Hey there, time traveller!
This article was published 11/11/2013 (1324 days ago), so information in it may no longer be current.
In the wake of Sunday's key final shot against San Jose and thrill of the win, Jets captain Andrew Ladd got a little reminder of how his shootout career began.
"My mom texted me last night, and told me I've come a long way," Ladd said on Monday, just 13 hours after he flipped a puck over Sharks goaltender Antti Niemi's shoulder to seal the Jets' comeback victory. See, there was that one time, back when the Jets captain was still wearing Chicago Blackhawks red. It was one of his first NHL attempts, and "not a good one," he said. "I pretty much dumped it in from centre ice."
'Sometimes that's just the way it goes, but I seem to be able to pick a move before I shoot, and stick with it, and pucks have been going in the net'-- Andrew Ladd
When this reporter joked she hadn't seen that one on the TSN lowlight reels, Ladd smirked.
"You haven't been watching enough then," he quipped, and he was right: The clip of him scrambling alone after a fleeing puck was indeed immortalized in a TSN package, for a time. It was honoured -- is that the right word? -- as the second-worst shootout attempt. "We ended up winning the game, which made it a little bit easier," he laughed.
Well, success has a way of sweeping those images out of memory, and here's a fact: Of the 16 players in the NHL who have shot at least four times this season, only Ladd has beat the goalie every time. It's early yet, but no doubt the captain's trigger is hot. "I've been successful this year," he agreed. "Sometimes that's just the way it goes, but I seem to be able to pick a move before I shoot, and stick with it, and pucks have been going in the net."
At this point, that's more than just a trend. Ladd has shot 20 times in his career, and scored on half of those. That puts him among the most reliable in the game: Of the 139 players in the NHL today with at least 15 attempts (an arbitrary baseline there, we admit) only seven have scored on at least 50 per cent.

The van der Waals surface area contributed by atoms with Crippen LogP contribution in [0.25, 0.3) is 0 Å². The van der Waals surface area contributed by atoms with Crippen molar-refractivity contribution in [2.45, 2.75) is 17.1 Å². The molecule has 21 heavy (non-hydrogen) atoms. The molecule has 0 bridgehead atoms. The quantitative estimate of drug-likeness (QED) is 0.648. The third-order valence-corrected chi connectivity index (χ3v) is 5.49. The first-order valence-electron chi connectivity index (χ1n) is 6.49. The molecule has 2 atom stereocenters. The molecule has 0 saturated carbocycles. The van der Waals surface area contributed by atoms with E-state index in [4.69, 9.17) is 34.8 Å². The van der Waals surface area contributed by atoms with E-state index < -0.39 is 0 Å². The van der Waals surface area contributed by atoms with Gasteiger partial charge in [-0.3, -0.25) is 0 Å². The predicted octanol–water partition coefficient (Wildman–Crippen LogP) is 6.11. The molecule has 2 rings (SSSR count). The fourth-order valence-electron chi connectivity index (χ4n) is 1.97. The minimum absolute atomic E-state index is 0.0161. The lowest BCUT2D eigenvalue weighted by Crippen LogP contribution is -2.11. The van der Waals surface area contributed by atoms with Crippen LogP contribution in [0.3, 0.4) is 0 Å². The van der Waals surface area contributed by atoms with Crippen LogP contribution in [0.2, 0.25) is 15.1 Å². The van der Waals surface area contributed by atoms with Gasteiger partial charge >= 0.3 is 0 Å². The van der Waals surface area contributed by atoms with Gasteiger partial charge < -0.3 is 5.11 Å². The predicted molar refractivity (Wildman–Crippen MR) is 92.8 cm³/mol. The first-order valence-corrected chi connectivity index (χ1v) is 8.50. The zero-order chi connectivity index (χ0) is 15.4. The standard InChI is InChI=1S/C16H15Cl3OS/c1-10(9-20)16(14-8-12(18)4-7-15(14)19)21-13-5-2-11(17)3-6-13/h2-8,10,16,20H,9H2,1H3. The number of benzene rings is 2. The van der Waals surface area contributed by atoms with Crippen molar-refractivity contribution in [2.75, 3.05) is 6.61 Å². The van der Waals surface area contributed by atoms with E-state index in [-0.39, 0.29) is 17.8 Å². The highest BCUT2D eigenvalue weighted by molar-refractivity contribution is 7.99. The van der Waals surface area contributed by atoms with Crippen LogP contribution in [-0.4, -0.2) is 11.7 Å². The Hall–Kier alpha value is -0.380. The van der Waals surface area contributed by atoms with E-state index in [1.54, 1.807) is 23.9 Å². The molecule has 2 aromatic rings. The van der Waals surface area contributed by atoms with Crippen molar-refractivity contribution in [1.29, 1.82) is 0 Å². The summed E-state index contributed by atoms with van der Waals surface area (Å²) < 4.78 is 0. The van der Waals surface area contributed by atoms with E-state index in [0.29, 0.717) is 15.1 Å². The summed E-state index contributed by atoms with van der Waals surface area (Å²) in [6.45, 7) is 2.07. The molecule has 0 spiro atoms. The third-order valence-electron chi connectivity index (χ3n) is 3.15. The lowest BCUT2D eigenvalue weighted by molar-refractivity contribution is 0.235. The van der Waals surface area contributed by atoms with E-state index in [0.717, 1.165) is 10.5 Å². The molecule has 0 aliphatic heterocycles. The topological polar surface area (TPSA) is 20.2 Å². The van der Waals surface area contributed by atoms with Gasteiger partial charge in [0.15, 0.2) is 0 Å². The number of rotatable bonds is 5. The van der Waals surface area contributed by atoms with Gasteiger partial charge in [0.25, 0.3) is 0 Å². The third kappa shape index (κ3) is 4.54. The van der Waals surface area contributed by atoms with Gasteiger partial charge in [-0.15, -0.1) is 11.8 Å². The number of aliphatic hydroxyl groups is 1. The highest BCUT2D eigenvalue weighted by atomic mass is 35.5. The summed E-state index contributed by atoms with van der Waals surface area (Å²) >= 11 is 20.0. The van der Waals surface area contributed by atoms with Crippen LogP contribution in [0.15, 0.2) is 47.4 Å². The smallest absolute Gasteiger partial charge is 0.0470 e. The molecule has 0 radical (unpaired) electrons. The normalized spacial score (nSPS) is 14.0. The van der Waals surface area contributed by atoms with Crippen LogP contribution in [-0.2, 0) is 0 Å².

The shootout is a funny thing. In a defiantly team-oriented sport, it is a rare lonely moment dangling a promise of individual glory: "Did you see his shootout move?" makes for reliable water cooler fodder the next morning.
Or, you know, it could all go so very wrong. So in that moment, at centre ice, with 15,000 people hanging on the sortie and how many more thousands watching at home?
"It's a little nerve-racking," Ladd said. "But for me, I've got a little more comfortable with it the more I've shot. It helps me, I guess, to have my move set before I go, and I know what I'm doing, and just trying to execute."
On Sunday, it helped that Ladd had seen Niemi plenty, back when he was in Chicago. The experience can help smooth the nerves: Ladd was a Carolina rookie when the NHL introduced the shootout in 2005-06, and back then it felt a little more like shooting from the hip.
"I really didn't have any experience at all with it, so you just kind of go with it and learned as you went pretty much," he recalled. "It's fun, it's exciting for the fans, and I think that's the main thing."